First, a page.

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COVID-19 pandemic: Challenges and opportunities for nuclear medicine specialty

COVID-19 pandemic has entered into its sixth month, spreading across multiple continents, affecting lives and livelihood of millions of people.

Nuclear medicine specialty is facing multiple challenges including:

Disruption in supplies of radioactive materials and radiopharmaceuticals. Most of radiopharmaceuticals, non-radioactive raw materials, cold kits etc are imported from other countries. Local production of these radio-pharmaceuticals is still at a nascent stage, despite a big indigenous market. Due to disruption of international air travel, there was unavailability of these medical consumables.

Short term expiry of most radioactive products. Due to short half-lives and short expiry of these products, any nuclear medicine department is unable to stock them for later use.

Lock-down affecting patient numbers. The nuclear medicine departments have seen huge dip in patient footfall in COVID-19 times. One of the major reasons for this was disruption in patient movement and transport facilities. India is one of the major hubs of medical tourism. Due to complete stoppage of international air travel, medical tourism has been badly affected.

Dwindling private investment. Setting up a new nuclear medicine department requires huge investment. This comprises the cost of land, PET CT, or SPECT CT scanners and other allied equipment. Private investment in this branch showed an upward spiral in the last decade. Hence, multiple new stand-alone and hospital based private nuclear medicine centers mushroomed in tier I, II, and III cities. However, with economy taking a hit, future investments may be withheld or postponed till the recovery happens.

However, with every challenge, hidden comes the opportunity. I would like to highlight a few:

Need for self-reliance (AtmaNirbhar Bharat). As previously mentioned that a bulk of our radiopharmaceutical and non-radioactive consumables are imported from west, there is increasing need for self-reliance for these products to tide over such uncertainties in future. Atmanirbhar Bharat policy by Government of India has mentioned priority status for local radio-pharmaceutical production. Local manufacturing is expected to get a boost with increasing investments and public-private partnership (PPP) model. There is huge demand for local production of high-quality radionuclide generators, Iodine131, Lutetium, Yttrium therapies, and high-quality cold kits.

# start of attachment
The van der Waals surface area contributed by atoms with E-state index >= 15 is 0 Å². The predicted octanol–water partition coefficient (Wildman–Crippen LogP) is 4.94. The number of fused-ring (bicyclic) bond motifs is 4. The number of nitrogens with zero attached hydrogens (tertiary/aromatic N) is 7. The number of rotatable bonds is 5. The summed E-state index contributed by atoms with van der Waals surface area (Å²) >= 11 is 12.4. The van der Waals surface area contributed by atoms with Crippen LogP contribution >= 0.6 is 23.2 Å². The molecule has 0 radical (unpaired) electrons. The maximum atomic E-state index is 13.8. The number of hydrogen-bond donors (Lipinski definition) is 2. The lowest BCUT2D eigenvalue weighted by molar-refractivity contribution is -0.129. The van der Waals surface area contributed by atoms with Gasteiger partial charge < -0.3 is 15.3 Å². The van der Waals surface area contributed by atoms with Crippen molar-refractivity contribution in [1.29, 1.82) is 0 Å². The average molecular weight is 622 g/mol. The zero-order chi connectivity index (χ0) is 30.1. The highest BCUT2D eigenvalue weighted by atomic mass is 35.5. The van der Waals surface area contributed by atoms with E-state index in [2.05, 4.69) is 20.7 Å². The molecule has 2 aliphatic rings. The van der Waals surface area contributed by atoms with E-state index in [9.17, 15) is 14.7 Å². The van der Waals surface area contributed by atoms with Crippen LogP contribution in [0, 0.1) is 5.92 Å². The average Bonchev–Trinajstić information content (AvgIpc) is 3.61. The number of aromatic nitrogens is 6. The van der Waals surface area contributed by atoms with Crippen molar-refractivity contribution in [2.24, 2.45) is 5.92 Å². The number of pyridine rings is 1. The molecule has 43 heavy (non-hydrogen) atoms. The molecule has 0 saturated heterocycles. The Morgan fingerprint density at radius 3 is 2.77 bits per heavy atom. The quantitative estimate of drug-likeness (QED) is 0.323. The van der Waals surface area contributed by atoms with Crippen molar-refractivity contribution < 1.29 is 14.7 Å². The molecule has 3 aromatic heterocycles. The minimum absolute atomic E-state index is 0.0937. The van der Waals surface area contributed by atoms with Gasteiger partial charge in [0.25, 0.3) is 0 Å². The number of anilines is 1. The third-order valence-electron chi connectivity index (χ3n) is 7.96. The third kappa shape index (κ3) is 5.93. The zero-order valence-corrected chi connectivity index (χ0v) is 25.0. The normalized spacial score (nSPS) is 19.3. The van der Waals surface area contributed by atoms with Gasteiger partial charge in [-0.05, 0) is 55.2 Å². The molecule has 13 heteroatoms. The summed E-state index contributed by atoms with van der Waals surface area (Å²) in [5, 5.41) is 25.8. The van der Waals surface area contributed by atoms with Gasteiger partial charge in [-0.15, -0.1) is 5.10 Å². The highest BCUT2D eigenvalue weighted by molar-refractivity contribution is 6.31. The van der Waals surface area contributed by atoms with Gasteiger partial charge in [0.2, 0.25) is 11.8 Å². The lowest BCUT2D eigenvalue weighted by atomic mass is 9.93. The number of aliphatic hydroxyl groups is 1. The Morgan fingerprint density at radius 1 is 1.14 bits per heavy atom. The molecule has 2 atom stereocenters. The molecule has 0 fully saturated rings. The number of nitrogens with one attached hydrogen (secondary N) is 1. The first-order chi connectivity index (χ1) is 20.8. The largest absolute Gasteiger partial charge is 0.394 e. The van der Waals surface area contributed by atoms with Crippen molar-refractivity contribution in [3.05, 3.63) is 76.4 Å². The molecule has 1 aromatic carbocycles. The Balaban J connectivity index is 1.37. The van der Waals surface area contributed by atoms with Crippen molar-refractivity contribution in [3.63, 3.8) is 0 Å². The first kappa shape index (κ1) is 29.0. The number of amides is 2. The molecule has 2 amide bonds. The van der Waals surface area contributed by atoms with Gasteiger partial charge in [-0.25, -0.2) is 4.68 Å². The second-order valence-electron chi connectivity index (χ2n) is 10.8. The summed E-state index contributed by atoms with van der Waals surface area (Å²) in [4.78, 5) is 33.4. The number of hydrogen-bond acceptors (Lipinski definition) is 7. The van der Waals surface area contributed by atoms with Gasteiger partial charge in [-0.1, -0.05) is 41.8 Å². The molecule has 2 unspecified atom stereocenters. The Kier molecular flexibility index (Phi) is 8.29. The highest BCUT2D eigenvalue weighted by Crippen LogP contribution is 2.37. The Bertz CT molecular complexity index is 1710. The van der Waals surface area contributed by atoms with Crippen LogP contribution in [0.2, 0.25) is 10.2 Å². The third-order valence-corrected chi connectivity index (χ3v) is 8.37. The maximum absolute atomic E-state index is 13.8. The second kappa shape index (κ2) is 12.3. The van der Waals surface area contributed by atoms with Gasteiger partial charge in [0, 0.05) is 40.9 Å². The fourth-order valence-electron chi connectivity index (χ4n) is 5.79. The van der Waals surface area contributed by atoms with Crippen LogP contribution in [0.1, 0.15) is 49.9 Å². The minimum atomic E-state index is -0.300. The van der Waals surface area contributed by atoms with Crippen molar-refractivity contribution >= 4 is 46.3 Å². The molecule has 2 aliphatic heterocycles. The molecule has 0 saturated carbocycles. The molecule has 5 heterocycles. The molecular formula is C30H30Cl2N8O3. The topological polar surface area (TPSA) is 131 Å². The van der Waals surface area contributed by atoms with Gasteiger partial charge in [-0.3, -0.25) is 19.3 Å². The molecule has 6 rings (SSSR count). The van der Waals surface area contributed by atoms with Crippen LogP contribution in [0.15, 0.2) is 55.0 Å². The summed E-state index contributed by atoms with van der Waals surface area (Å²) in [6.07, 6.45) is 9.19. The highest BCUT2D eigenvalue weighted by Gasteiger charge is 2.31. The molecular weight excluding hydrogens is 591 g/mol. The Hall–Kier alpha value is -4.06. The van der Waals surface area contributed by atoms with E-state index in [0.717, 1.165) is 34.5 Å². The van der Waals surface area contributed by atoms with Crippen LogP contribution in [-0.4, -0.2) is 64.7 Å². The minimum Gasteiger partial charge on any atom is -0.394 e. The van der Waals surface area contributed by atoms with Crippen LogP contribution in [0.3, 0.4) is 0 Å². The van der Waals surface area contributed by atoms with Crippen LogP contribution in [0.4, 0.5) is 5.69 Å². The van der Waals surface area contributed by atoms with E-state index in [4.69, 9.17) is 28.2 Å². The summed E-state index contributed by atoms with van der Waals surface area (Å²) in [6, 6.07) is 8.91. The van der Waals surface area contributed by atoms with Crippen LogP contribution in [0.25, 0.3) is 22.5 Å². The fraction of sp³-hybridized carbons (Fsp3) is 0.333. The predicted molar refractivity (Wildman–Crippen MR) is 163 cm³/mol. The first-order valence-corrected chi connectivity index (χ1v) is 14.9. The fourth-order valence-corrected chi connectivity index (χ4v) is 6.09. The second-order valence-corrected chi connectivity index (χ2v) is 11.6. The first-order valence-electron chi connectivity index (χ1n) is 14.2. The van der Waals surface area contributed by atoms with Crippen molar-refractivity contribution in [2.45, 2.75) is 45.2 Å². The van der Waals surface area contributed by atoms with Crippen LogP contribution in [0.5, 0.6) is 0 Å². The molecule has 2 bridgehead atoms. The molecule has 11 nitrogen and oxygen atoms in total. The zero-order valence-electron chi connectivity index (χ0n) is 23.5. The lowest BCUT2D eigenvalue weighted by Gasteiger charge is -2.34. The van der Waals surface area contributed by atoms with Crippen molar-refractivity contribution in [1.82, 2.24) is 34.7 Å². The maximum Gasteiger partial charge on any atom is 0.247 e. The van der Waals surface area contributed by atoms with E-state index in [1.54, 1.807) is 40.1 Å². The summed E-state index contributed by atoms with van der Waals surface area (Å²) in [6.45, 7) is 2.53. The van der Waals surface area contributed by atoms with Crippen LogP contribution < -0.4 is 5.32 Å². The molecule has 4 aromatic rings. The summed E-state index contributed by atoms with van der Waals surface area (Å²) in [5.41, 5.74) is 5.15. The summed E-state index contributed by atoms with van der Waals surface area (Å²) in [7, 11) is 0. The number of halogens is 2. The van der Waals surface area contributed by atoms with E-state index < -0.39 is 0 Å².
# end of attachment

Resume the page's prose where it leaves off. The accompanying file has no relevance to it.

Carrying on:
Preparing for the future. Local production of medical equipment is a core area for Atmanirbhar Bharat program, considering a large market of such products. Currently, all major players have production units of CT, PET CT, SPECT CT scanners, and their components outside India. It is expected that in near future, these equipment will be completely or partially manufactured in India.

Increased COVID-19 testing. COVID-19 testing will become a norm in hospitals before procedures and surgeries. In near future, we see increased availability of rapid kits for COVID-19 testing before routine procedures like PET CT.

Remote-access for social distancing. Software will be sought for managing patient appointments, sending messages, remote reporting of scans, and remote access to scanner console, PACS, HIS etc. Alarms for social distancing may be a norm in the near future.

Specific requirements. There will be increasing demand for techniques for rapid disinfection of PET CT and SPECT CT scanner gantries, rooms and other patient areas in the department.

In the end, I would say that human race has converted such challenges into opportunities in the past. However, we have to be compassionate toward mother earth and be humble for all the blessings nature has showered upon us.

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